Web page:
The quest for superior efficiency Lorbrand Composites South Africa explains to African Mining Brief how composite conveyor rollers, which are made of reinforced proprietary materials, are addressing the limitations of standard conveyor roller offerings in mines worldwide.
In recent years, the mining industry has been confronted by conveyor roller manufacturers offering their low cost hdpe and steel conveyor rollers as a replacement option for OEM equipment. Its challenge is to identify whether these options would enable mines to comply with legislation on safety and environment, counter escalating operating costs, as well as add value to the conveyor system value chain.
The consensus has been that the low cost steel roller and hdpe or other plastic options are limited in scope, as they can only work best in certain areas and fall dismally short in others.
Steel rollers, despite their undisputable structural strength are more susceptible to corrosion and abrasion in wet environments. These high wear environments create the possibility that a damaged or worn roller can cut the belt, causing rapid and significant damage to the belt. Furthermore, steel rolls are heavier and they require more lifting effort, exposing workers handling them to back injuries. Unwittingly, this situation increases a mine’s potential for incurring unanticipated compensation costs. Steel rollers are also not easy to recycle, as they require significant inputs before recycling is complete.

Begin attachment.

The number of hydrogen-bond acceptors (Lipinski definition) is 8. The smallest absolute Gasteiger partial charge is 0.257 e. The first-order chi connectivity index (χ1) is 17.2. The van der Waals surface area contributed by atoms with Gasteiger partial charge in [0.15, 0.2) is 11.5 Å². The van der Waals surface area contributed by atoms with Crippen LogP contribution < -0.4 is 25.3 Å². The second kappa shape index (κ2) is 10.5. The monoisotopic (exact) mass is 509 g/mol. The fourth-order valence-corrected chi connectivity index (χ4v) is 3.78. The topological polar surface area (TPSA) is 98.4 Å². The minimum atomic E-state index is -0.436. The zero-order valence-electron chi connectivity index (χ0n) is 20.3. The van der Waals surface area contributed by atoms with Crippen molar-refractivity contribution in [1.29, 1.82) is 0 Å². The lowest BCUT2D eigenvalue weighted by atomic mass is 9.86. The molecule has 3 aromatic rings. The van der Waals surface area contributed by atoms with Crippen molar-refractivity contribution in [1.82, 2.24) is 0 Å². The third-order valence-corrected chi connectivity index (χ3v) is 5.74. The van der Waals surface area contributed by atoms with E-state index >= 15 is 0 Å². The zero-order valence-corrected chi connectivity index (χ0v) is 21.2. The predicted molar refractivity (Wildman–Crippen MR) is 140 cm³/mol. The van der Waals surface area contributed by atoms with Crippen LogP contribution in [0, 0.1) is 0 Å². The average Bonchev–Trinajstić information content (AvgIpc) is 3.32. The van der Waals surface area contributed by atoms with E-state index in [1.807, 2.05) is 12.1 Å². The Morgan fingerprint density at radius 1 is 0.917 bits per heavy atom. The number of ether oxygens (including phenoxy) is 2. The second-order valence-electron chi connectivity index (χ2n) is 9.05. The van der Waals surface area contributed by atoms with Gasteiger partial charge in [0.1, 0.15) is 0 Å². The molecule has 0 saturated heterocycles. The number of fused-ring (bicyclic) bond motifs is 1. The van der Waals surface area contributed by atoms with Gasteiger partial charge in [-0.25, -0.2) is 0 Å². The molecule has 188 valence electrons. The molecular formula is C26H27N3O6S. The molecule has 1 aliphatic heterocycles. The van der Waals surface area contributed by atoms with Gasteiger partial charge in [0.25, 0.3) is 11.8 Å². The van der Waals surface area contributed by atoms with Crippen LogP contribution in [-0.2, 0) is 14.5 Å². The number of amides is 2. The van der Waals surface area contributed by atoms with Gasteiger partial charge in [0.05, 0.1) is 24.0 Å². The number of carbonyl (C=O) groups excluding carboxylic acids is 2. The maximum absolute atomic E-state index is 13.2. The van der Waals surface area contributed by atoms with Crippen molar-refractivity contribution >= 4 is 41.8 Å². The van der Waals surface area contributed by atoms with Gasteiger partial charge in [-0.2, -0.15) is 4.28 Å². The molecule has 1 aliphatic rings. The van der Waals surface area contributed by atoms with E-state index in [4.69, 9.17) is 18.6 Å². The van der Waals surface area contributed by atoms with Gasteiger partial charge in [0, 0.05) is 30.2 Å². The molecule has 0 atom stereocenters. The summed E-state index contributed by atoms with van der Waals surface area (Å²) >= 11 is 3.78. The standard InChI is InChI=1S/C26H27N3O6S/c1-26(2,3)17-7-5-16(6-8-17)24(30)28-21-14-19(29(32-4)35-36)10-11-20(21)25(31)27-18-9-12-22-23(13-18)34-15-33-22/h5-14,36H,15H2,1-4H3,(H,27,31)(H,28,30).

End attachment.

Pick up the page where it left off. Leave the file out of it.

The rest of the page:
The typical hdpe roller simply cannot compete with a similarly dimensioned steel roller in terms of handling load in high performance applications. There are very few composite roller manufacturers offering Cema E and Cema F load capability across the typical belt widths in these conditions. The advanced composite plastic roller is designed to compete head on with a quality steel roller in the highest load and fastest belt applications and will match or exceed steel’s performance.
Lorbrand and Lorbrand Composites, two companies on the cutting edge of composite technology, have spent years exploring ways in which the composition of a composite roller can be improved to enhance its durability. The team at Lorbrand Composites share with African Mining Brief their perspectives in the area, with particular reference to their infield experience. They say that the company has gone a step further by providing composite rollers in a range of materials encompassing Nylon, sintered reinforced hdpe, and the new FRZ material approved for use in underground applications through polymer technology. This has resulted in products that offer a wide range of advantages in terms of safety benefits, operational benefits, significant cost savings and carbon footprint reduction.